This action movie unfolds with the story of Bei, a salesman at a workout equipment store, who harbors dreams of adventures. It all starts when on one normal dull day, Bei follows his ... See full summary »
Despite trying to keep his swashbuckling to a minimum, a threat to California's pending statehood causes the adventure-loving Alejandro de la Vega (Banderas) -- and his wife, Elena (Zeta-Jones) -- to take action.
A 19th century Western. Chon Wang is a clumsy Imperial Guard to the Emperor of China. When Princess Pei Pei is kidnapped from the Forbidden City, Wang feels personally responsible and insists on joining the guards sent to rescue the Princess, who has been whisked away to the United States. In Nevada and hot on the trail of the kidnappers, Wang is separated from the group and soon finds himself an unlikely partner with Roy O'Bannon, a small time robber with delusions of grandeur. Together, the two forge onto one misadventure after another. Written by
Chon Wang is the Chinese translation/pronunciation of John Wayne. However, in the case of Jackie Chan's character, Chon represents his last name while Wang is his first name. This represents the order Chinese names are presented. See more »
When Wang says, "The sun rises in the east, blah, blah, blah," O'Bannon's left arm changes from pointing at Wang to being in the tub in the next shot, and then in the next shot his arms and shoulders are further out again. See more »
[Looking at the bullet holes in his robe]
It's a miracle. I am invincible. Roy! Invincible!
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Outtakes from the filming of the movie. See more »
When Princess Pei Pei (Lucy Liu) is kidnapped and taken to American by Lo Fong (Roger Yuan), the honour guard of The Forbidden City is dispatched to deliver the ransom and bring her back. Chon Wang (Jackie Chan) accompanies the guards on their journey and finds himself entangled with Indians, cowboys and the greedy attentions of train robber Roy O'Brannon (Owen Wilson).
This is essentially a mismatched buddy movie transferred to the American West and in that respect it is not exact an original plot, there aren't any great twists to grab you and a lot of the plot drivers are forced or predictable. However let's be honest - we're not hear for the plot! As with the Rush Hour movies, the plot is secondary to the comedy and the fight scenes. Here Owen Wilson provides the comedy as the laid back train robber while Jackie Chan provides the action and the comedy. The strength here is that this is a little unassuming film that will take you by surprise. The chemistry between Wilson and Chan is effortless and is as comfortable as the Chan/Tucker combo. Wilson's character is hilarious in a very easy way - he is clearly so out of place in the West and partially accepts it but also wants to be more than he is, as one of the bad guys put it "you're terrible. How have it made it this long?"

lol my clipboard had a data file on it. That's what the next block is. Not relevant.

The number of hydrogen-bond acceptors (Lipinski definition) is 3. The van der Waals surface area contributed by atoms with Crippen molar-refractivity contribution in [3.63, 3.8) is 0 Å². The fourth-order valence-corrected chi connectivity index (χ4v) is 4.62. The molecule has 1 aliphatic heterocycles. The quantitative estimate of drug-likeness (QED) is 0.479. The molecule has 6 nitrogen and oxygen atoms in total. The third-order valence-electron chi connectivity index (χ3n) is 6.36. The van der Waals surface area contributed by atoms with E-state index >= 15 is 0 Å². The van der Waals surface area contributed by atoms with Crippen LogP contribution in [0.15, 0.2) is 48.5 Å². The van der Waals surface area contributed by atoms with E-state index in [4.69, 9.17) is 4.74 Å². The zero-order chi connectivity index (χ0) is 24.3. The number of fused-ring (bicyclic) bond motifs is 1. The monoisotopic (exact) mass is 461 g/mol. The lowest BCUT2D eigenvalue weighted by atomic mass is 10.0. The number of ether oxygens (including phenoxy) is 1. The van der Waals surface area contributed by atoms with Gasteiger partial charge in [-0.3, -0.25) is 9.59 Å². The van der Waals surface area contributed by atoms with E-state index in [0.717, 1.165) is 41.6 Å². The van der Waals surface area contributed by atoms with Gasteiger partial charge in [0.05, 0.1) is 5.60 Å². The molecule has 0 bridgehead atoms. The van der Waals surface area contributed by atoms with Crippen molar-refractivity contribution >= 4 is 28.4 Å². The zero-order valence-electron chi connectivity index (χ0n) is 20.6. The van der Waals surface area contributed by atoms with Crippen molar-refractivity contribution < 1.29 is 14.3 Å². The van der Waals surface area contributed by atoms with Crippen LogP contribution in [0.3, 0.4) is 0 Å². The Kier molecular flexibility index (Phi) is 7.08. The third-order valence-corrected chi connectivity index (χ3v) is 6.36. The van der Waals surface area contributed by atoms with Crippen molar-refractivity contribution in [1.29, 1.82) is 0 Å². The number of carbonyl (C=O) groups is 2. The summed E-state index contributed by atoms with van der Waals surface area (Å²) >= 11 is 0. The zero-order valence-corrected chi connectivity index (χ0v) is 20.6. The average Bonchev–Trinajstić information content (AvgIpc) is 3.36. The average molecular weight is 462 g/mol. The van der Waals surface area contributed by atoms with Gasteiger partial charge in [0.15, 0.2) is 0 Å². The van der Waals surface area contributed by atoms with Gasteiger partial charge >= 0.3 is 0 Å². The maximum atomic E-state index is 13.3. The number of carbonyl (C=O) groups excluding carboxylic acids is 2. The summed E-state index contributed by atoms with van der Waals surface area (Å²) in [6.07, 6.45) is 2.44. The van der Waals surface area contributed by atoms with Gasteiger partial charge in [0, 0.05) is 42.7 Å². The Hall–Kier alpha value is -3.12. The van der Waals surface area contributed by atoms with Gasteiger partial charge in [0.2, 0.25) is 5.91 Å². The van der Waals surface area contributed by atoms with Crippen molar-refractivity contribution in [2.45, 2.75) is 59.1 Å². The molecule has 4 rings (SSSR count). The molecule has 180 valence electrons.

Chan again shows that he is the closest we have to a modern day Chaplin, he is as good at interacting with Wilson as he is with the physical comedy that is his trademark. One complaint is that, as with Rush Hour, we could probably have done with a few more fight scenes. However the comedy more than fills any voids that are between fights.
Other cast members are little more than excuses for the action. Roger Yuan and Xander Berkeley provide good baddies (Berkeley especially) but Lucy Liu is almost in her own little 'serious' movie and doesn't have much to do except be rescued (although she does show some of her "Charlie's Angels" potential in a fight scene towards the end).
Overall a gentle enjoyable comedy that is made all the more enjoyable by the ease by which it succeeds at making you laugh. Chan's fights are a little less impressive than other films but he excels in the comedy stakes. One very good thing is the customary outtakes at the end - unlike Rush Hour 2 they are NOT funnier than the rest of the film.
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